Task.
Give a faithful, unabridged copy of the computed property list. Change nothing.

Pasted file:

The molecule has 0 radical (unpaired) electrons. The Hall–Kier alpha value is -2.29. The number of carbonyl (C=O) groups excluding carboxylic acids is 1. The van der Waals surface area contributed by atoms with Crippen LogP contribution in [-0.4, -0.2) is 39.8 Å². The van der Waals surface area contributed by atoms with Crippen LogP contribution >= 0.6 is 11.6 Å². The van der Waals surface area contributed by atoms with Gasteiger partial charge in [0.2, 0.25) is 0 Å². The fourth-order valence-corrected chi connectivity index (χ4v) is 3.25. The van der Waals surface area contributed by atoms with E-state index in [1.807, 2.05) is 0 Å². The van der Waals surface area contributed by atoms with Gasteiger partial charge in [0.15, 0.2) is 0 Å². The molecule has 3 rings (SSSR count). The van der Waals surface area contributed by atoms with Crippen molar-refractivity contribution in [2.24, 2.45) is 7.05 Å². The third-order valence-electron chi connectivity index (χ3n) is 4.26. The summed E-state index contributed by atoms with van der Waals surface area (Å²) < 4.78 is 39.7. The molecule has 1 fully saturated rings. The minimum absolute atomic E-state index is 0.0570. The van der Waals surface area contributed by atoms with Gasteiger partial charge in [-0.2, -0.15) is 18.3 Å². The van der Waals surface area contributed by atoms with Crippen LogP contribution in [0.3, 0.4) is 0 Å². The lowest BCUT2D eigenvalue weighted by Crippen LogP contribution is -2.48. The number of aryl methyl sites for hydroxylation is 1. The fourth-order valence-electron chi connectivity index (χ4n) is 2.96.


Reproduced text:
The molecule has 0 radical (unpaired) electrons. The Hall–Kier alpha value is -2.29. The number of carbonyl (C=O) groups excluding carboxylic acids is 1. The van der Waals surface area contributed by atoms with Crippen LogP contribution in [-0.4, -0.2) is 39.8 Å². The van der Waals surface area contributed by atoms with Crippen LogP contribution >= 0.6 is 11.6 Å². The van der Waals surface area contributed by atoms with Gasteiger partial charge in [0.2, 0.25) is 0 Å². The fourth-order valence-corrected chi connectivity index (χ4v) is 3.25. The van der Waals surface area contributed by atoms with E-state index in [1.807, 2.05) is 0 Å². The van der Waals surface area contributed by atoms with Gasteiger partial charge in [0.15, 0.2) is 0 Å². The molecule has 3 rings (SSSR count). The van der Waals surface area contributed by atoms with Crippen molar-refractivity contribution in [2.24, 2.45) is 7.05 Å². The third-order valence-electron chi connectivity index (χ3n) is 4.26. The summed E-state index contributed by atoms with van der Waals surface area (Å²) < 4.78 is 39.7. The molecule has 1 fully saturated rings. The minimum absolute atomic E-state index is 0.0570. The van der Waals surface area contributed by atoms with Gasteiger partial charge in [-0.2, -0.15) is 18.3 Å². The van der Waals surface area contributed by atoms with Crippen LogP contribution in [0.3, 0.4) is 0 Å². The lowest BCUT2D eigenvalue weighted by Crippen LogP contribution is -2.48. The number of aryl methyl sites for hydroxylation is 1. The fourth-order valence-electron chi connectivity index (χ4n) is 2.96.